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Thread: Supreme Court makes age bias suits harder to win

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    Elite Member celeb_2006's Avatar
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    Default Supreme Court makes age bias suits harder to win

    Supreme Court makes age bias suits harder to win - Los Angeles Times

    Justices, overturning a jury award won by a 54-year-old who was demoted, say workers bear the full burden of proof.
    By David G. Savage

    11:39 AM PDT, June 18, 2009

    Reporting from Washington The Supreme Court today made it harder for older workers who are laid off or demoted to win a claim of age discrimination.

    In a 5-4 decision, the justices ruled that these workers bear the full burden of proving that their age was the cause of their demotion or firing.

    The court's conservative majority rejected the approach adopted by some judges who said that, because job decisions often are made for several reasons, a company or agency that is sued for age bias must show it had a good reason, besides age, for demoting an older worker.

    Justice Clarence Thomas, speaking for the court, said employers do not have to defend their actions this way. The law requires the demoted worker who sues to prove "that age was the reason that the employer decided to act," he said.

    The ruling overturned a $47,000 jury verdict in favor of Jack Gross, a 54-year-old insurance claims adjuster from Iowa. He was demoted in a company reorganization, and his job was given to a woman in her 40s.

    He sued his employer under the federal law against age discrimination, and a judge told jurors that Gross had to prove his age was "a motivating factor" in the demotion. The judge also said the employer had to show it had other reasons for replacing him.

    The Supreme Court ruled today in Gross vs. FBL Financial Services that the judge erred by requiring the employer to defend its decision.

    The ruling was welcomed by business groups. Age discrimination claims have been one of the fastest-growing categories of employment suits. And the recession and corporate downsizings are likely to add to the number of job bias suits against employers.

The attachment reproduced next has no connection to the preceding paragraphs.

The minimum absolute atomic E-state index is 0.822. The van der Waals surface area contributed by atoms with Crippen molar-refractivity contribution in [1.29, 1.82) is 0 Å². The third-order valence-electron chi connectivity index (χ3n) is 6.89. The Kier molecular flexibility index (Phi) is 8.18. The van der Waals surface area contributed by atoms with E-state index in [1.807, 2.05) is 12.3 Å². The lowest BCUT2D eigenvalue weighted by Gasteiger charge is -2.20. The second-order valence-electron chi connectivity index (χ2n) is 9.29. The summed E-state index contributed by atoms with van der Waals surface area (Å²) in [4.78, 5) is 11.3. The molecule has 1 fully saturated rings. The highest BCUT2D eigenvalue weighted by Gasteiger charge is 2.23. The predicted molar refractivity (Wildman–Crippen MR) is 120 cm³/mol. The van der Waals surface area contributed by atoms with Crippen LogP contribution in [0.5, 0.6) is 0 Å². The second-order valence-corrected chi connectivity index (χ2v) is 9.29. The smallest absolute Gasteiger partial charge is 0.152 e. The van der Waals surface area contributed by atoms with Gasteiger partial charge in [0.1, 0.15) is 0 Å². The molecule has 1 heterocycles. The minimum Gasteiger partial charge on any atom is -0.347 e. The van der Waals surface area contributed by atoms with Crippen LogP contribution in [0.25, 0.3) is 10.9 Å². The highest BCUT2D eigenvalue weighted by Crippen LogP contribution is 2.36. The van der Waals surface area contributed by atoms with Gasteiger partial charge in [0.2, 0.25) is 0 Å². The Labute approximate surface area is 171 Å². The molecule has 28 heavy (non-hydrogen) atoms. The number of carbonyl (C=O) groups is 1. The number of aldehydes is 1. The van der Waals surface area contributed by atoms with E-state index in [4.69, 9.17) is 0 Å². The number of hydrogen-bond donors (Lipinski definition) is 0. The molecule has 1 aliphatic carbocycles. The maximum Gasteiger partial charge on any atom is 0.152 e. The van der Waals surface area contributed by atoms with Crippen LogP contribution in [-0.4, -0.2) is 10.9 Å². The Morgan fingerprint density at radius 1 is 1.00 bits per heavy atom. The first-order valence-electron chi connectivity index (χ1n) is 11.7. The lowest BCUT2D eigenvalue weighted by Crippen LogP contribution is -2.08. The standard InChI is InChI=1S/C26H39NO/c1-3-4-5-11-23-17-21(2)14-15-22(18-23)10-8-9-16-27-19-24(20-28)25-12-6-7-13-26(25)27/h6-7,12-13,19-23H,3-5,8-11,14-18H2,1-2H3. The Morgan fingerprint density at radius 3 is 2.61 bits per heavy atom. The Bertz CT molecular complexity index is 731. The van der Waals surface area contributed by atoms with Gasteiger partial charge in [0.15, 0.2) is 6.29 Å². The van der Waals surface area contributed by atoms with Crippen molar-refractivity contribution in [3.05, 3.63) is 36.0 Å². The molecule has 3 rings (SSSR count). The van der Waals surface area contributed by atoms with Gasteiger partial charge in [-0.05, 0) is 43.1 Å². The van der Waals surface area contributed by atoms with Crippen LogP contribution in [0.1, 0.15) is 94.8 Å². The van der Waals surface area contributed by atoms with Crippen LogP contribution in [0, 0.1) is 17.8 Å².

"This decision is extremely important to small-business owners," said Karen Harned, executive director of the National Federation of Independent Business. "We are pleased the court decided the burden of proof [in these age bias cases] remains with the plaintiff."

    Sen. Patrick J. Leahy (D-Vt.), chairman of the Senate Judiciary Committee, criticized the court's ruling for "disregarding congressional intent."

    "This overreaching by a narrow majority of the court will have a detrimental effect on all Americans and their families," Leahy said. "In these difficult economic times, American workers need to be protected from discrimination."

    In a sharply worded dissent, Justice John Paul Stevens accused the court's majority of "an unabashed display of judicial lawmaking."

    He noted that the court and Congress had said that when "mixed motives" are involved in an employment case, the employer must defend its decision. These instances involved claims of racial discrimination, but Stevens said the same approach should apply in age bias cases.

    Stevens wrote that if an older worker can show some evidence he was a victim of age bias, the employer should be required to show it had a good reason for demoting him. Justices Ruth Bader Ginsburg, David H. Souter and Stephen G. Breyer also dissented.

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    Elite Member kingcap72's Avatar
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    Not a shock. The courts have been making discrimination cases, of any kind, much harder to win for the last few years.

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